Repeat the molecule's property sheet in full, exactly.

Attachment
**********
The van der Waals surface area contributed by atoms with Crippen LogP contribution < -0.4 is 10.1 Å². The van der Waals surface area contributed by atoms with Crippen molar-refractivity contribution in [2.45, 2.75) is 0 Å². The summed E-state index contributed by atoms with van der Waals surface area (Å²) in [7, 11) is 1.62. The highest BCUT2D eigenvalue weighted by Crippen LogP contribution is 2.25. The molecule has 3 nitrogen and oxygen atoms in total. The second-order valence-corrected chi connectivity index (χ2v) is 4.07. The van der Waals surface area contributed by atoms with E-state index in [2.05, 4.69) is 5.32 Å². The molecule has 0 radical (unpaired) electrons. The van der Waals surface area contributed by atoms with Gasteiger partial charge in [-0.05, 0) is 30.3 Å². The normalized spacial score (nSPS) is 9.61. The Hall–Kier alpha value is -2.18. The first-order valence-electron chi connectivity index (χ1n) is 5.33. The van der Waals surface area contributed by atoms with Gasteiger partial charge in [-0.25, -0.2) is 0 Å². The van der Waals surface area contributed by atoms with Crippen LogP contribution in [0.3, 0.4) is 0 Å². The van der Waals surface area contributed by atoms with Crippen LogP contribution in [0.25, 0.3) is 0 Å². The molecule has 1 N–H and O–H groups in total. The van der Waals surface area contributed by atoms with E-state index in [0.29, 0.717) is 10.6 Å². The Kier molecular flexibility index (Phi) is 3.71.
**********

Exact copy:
The van der Waals surface area contributed by atoms with Crippen LogP contribution < -0.4 is 10.1 Å². The van der Waals surface area contributed by atoms with Crippen molar-refractivity contribution in [2.45, 2.75) is 0 Å². The summed E-state index contributed by atoms with van der Waals surface area (Å²) in [7, 11) is 1.62. The highest BCUT2D eigenvalue weighted by Crippen LogP contribution is 2.25. The molecule has 3 nitrogen and oxygen atoms in total. The second-order valence-corrected chi connectivity index (χ2v) is 4.07. The van der Waals surface area contributed by atoms with E-state index in [2.05, 4.69) is 5.32 Å². The molecule has 0 radical (unpaired) electrons. The van der Waals surface area contributed by atoms with Gasteiger partial charge in [-0.05, 0) is 30.3 Å². The normalized spacial score (nSPS) is 9.61. The Hall–Kier alpha value is -2.18. The first-order valence-electron chi connectivity index (χ1n) is 5.33. The van der Waals surface area contributed by atoms with Gasteiger partial charge in [-0.25, -0.2) is 0 Å². The van der Waals surface area contributed by atoms with Crippen LogP contribution in [0.3, 0.4) is 0 Å². The van der Waals surface area contributed by atoms with Crippen LogP contribution in [0.25, 0.3) is 0 Å². The molecule has 1 N–H and O–H groups in total. The van der Waals surface area contributed by atoms with E-state index in [0.29, 0.717) is 10.6 Å². The Kier molecular flexibility index (Phi) is 3.71.